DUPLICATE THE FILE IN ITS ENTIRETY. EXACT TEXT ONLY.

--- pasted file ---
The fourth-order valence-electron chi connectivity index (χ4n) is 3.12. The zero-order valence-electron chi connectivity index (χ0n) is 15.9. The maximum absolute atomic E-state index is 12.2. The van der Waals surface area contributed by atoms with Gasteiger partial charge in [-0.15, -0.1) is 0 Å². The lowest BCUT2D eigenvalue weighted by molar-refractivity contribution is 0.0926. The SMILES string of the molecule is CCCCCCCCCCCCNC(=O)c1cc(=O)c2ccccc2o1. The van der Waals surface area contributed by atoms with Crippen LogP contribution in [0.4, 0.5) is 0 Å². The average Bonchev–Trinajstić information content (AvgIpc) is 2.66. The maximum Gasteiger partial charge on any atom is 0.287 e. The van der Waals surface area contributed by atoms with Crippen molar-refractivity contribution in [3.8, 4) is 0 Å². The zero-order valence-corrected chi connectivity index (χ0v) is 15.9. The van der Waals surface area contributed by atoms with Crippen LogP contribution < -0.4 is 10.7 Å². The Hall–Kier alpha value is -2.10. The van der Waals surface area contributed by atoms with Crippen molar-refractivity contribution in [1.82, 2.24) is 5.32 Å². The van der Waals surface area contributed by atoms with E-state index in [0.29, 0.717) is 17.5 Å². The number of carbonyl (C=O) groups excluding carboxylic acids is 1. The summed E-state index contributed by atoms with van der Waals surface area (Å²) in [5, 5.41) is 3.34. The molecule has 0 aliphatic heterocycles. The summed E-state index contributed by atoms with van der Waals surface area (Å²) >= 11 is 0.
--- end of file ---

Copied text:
The fourth-order valence-electron chi connectivity index (χ4n) is 3.12. The zero-order valence-electron chi connectivity index (χ0n) is 15.9. The maximum absolute atomic E-state index is 12.2. The van der Waals surface area contributed by atoms with Gasteiger partial charge in [-0.15, -0.1) is 0 Å². The lowest BCUT2D eigenvalue weighted by molar-refractivity contribution is 0.0926. The SMILES string of the molecule is CCCCCCCCCCCCNC(=O)c1cc(=O)c2ccccc2o1. The van der Waals surface area contributed by atoms with Crippen LogP contribution in [0.4, 0.5) is 0 Å². The average Bonchev–Trinajstić information content (AvgIpc) is 2.66. The maximum Gasteiger partial charge on any atom is 0.287 e. The van der Waals surface area contributed by atoms with Crippen molar-refractivity contribution in [3.8, 4) is 0 Å². The zero-order valence-corrected chi connectivity index (χ0v) is 15.9. The van der Waals surface area contributed by atoms with Crippen LogP contribution < -0.4 is 10.7 Å². The Hall–Kier alpha value is -2.10. The van der Waals surface area contributed by atoms with Crippen molar-refractivity contribution in [1.82, 2.24) is 5.32 Å². The van der Waals surface area contributed by atoms with E-state index in [0.29, 0.717) is 17.5 Å². The number of carbonyl (C=O) groups excluding carboxylic acids is 1. The summed E-state index contributed by atoms with van der Waals surface area (Å²) in [5, 5.41) is 3.34. The molecule has 0 aliphatic heterocycles. The summed E-state index contributed by atoms with van der Waals surface area (Å²) >= 11 is 0.